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The Mayor of Gundagai says the Gocup Road cannot handle b-double trucks, let alone the larger 'maxi-b's' until it has been upgraded.
The Softwoods Working Group's Chairman Peter Crowe says larger trucks could improve safety by reducing total truck movements.
Abb McAllister says the Gocup Road is dangerous in sections and needs a lot of money spent on it to bring it up to an acceptable standard.
Councillor McAllister says the larger trucks bring up different safety issues, like other vehicle's ability to overtake them.
"I wouldn't like to see them on the Gocup Road until there was a lot of money spent on that road to fix it up in those blackspot areas," he said.
"Because I just don't think the road could possibly handle them.
"It's hard enough now with the b-doubles on there.
"So I certainly don't want any larger form of transport.
"Definitely fewer truck movements would be safer, but the length of the truck...you get stuck behind trucks and they (the driver) get impatient and they want to pass and there's not a lot of good passing areas on that road.
"It just worries me any longer trucks will make it more dangerous that way."
The Mayor of Gundagai believes reopening a local rail freight line, to help ease truck movements on the notorious road is unlikely to happen due to costs.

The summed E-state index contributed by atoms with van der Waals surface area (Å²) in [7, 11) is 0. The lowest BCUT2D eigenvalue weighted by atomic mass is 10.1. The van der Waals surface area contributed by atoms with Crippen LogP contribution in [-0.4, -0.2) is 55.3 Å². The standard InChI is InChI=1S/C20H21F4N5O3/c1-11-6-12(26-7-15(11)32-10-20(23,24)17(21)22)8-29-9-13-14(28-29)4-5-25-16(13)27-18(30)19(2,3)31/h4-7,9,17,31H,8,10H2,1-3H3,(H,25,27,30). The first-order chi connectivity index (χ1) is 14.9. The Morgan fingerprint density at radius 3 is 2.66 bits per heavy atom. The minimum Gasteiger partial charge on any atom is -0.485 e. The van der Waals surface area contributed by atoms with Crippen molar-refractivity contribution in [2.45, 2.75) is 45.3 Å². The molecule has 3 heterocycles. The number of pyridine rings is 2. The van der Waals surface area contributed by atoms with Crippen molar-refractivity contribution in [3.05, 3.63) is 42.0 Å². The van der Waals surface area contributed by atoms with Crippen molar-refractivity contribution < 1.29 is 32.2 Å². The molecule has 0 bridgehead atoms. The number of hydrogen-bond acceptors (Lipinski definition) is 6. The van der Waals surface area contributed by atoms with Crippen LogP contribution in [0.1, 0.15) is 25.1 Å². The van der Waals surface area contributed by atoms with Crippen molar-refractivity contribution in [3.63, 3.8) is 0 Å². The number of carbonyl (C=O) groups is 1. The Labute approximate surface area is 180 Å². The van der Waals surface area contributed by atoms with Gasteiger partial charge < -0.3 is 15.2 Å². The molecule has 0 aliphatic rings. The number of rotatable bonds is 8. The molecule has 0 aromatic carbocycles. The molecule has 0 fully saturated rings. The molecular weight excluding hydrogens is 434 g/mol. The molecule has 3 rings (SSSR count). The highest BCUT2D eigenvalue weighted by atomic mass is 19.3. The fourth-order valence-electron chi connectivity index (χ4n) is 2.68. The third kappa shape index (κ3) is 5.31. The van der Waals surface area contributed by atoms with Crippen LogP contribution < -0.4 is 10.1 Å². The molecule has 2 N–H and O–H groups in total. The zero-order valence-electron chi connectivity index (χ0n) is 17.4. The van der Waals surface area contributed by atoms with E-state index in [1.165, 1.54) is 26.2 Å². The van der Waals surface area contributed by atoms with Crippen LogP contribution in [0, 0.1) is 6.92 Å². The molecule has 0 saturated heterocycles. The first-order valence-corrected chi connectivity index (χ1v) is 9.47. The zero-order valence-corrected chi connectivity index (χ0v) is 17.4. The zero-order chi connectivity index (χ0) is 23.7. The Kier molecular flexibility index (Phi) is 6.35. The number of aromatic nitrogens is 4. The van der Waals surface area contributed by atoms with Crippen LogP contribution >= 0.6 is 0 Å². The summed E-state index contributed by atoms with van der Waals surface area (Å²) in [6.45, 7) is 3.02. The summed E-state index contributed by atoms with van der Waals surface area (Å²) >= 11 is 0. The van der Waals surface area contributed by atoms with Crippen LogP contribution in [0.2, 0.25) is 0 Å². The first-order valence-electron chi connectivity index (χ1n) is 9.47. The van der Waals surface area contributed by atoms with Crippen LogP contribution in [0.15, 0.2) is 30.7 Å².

The Adelong Progress Association has previously called for the Tumut to Cootamundra line to be re-opened, saying the Visy Paper Mill sends a huge amount of freight into Wagga on local roads.
The mill recently pulled out of a bid by five councils in the South West Slopes to re-open the Blayney to Demondrille rail line.
Councillor McAllister says re-opening the rail line is not economically viable.
"Just getting someone to invest the amount of money into that infrastructure to get it up and going, I think it'd be very hard," he said.
"I know there were feasibility studies with a private enterprise group when I first got on council, eight years ago and I think the cost was just too huge to carry on."
This article first appeared on www.abc.net.au
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